Wow, he's full of himself. (4, Insightful)

garcia (6573) | more than 10 years ago | (#10024981)

Heck, if I can't get an interview, hardly anyone can get an interview.

I am sure Google really wants to have an interview with an asshole that complains of their micromanagement.

I am no Googlelover (as far as their IPO/business practices go) but I don't think it's a bad idea to ignore Cringley.

Re:Wow, he's full of himself. (2, Insightful)

stratjakt (596332) | more than 10 years ago | (#10025083)

Does Cringley think he's like journalisms top brass? Most people don't know who the hell he is.

If it wasn't for slashdot posting about it every time he updates his column, I wouldn't know who he is.

Re:Wow, he's full of himself. (0)

Anonymous Coward | more than 10 years ago | (#10025121)

If it wasn't for slashdot posting about it every time he updates his column, I wouldn't know who he is.

Speaking of, where's Jon Katz? Maybe he adopted Junis and moved to a sheep farm.

Re:Wow, he's full of himself. (0)

Anonymous Coward | more than 10 years ago | (#10025152)

I don't know about anyone else, but I couldn't name one other journalist in his field, unless Penn Gilette counts, or those monkeys on BBC's Click Online.

You've heard of irony, right? (0)

Anonymous Coward | more than 10 years ago | (#10025282)

Sometimes writers use it when they want to say one thing but mean another. Cringely is a funny guy, and he's not as full of himself as you might think. If you'd read his stuff over time, you'd get the joke.

Re:Wow, he's full of himself. (1)

sql*kitten (1359) | more than 10 years ago | (#10025379)

I don't think it's a bad idea to ignore Cringley.

Aye, I fully agree. If he knows so much about search engines, why isn't he running one himself?

All I know is... (5, Insightful)

suso (153703) | more than 10 years ago | (#10024985)

that I never really thought of Google as a company. For the longest time I was wondering how they were even making enough money to pay their employees.

I thought of them more like "A group of SMFs that wanted to make some neat shit". Which they accomplished.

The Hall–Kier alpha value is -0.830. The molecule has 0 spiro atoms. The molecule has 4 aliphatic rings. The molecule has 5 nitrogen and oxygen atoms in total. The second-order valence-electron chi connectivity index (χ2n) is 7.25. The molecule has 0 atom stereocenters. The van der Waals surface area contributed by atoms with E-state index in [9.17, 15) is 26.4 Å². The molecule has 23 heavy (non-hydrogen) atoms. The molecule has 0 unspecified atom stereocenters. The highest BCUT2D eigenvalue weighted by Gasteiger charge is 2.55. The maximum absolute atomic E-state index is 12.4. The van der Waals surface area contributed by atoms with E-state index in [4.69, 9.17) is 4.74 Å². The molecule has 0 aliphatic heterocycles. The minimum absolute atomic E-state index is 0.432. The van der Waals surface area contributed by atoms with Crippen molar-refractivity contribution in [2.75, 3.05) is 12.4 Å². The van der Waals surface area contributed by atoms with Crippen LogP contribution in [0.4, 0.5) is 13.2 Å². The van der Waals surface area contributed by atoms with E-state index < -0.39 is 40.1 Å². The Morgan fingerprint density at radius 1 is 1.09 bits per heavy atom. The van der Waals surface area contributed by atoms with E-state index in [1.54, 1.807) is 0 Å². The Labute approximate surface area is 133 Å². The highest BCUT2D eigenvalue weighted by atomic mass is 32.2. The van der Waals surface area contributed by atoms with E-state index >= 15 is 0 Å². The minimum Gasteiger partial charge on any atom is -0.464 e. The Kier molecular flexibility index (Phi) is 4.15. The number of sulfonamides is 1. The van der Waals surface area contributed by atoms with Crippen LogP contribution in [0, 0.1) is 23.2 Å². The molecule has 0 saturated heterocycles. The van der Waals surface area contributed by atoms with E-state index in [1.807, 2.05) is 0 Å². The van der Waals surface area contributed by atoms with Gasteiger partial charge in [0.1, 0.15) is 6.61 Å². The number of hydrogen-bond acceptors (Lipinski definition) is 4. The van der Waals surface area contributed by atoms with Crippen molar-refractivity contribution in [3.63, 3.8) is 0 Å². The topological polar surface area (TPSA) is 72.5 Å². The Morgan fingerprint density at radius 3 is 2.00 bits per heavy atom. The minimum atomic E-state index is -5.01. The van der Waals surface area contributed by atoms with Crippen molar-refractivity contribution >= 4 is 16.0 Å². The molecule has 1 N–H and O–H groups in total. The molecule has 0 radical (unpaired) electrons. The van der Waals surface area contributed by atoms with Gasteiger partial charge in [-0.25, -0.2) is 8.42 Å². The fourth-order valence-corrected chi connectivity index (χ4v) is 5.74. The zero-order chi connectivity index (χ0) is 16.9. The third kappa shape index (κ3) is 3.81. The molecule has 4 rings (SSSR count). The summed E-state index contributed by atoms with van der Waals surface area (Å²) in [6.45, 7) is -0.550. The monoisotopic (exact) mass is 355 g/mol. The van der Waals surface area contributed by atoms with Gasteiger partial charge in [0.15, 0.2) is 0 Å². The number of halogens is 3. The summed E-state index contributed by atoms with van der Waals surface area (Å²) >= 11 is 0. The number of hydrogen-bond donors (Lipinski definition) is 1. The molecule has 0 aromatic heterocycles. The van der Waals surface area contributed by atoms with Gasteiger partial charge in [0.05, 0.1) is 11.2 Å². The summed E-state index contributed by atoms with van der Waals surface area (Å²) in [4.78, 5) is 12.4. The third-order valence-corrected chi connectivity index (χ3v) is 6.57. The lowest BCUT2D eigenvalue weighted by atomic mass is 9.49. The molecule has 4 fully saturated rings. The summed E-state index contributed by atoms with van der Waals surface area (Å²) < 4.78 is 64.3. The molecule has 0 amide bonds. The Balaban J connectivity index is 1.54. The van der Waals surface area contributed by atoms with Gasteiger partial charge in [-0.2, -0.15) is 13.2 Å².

So with all this money now, its almost as if the impression that I have of Google has died and something else has taken over.

Google Conquers Online Advertising (5, Insightful)

dunsel (559042) | more than 10 years ago | (#10025131)

The problem with online advertising in its current state is that we, the consumer, do not want or like it.

We do like google. And when google started running little text link adds off to the right, I said "Way to go, google, now you can mage something for all your hard work." A lesser company might have sold "preferred listing" links *COUGH* YAHOO *COUGH* but Google remained honest and our friends.

And now, I see that google's little text links are actually usefull to me. I'm searching for airfare, and google suggests that I try an online airfare that I hadn't tried before. I do and I get a good price! And that place gets my business, and Google gets a few millicents for my click.

As long as google can remain my friend, I hope they do take over all of online advertising. Adds that arent' hideous in some way and actually advertise things I'm interested in will, in my eyes, revolutanize the online world.

Way to go Google.

Re:Google Conquers Online Advertising (-1, Flamebait)

FosterKanig (645454) | more than 10 years ago | (#10025413)

Jesus Christ, dude. Pull Google's dick out of your mouth, and realize that Google is not the second coming. It's a fucking company whose sole purpose now is to rasie the value of it's stock.

Re:Google Conquers Online Advertising (3, Interesting)

Toresica (788403) | more than 10 years ago | (#10025418)

As long as google can remain my friend, I hope they do take over all of online advertising. Adds that arent' hideous in some way and actually advertise things I'm interested in will, in my eyes, revolutanize the online world.

The key to that is "a long as Google can remain my friend".

Little useful text links are great, and actually get seen by people like me who only load images for the originating web site. :p

But watch out for how much trust you put in them, how do you know they won't start doing popups etc?

Re:All I know is... (1)

MindStalker (22827) | more than 10 years ago | (#10025308)

Actually before the IPO googles earnings were very very good. They turned a profit of $64 million for the first 3 quarters of this year (no not $64 million for each quarter, I'm talking total here).
Compared to profit of $26 million in 2003, they are doing very well, even without the IPO. Actually from what I understand it is those profit numbers that actually made the FCC se mi forcegoogle to IPO in the first place. Apparently there are regulations concerning how much a private company can earn.... shrugs.

Re:All I know is... (0)

Anonymous Coward | more than 10 years ago | (#10025373)

I work for a private software company that had about $1.3B in revenues last year... I'm not sure what the profits were, but I don't think there's any regulation about how much you can make as a private company. It's all up to the owners of the company if they want to go public. Last year, our ownership took a poll of employees and a whopping 87% did not want to go public, for fear of ruining a great place to work!

Again.. (-1, Offtopic)

Anonymous Coward | more than 10 years ago | (#10024994)

with this wierd brown background. WTF! guys! /. Owners, stop this fucking madness! Get rid of this color or your customers will leave!!@!

Sick of it (0, Flamebait)

Quixote (154172) | more than 10 years ago | (#10024999)

Am I the only one who's sick of GOOGLE? Everywhere I turn, there's some chap blabbing away about GOOGLE and its IPO. Enough, already!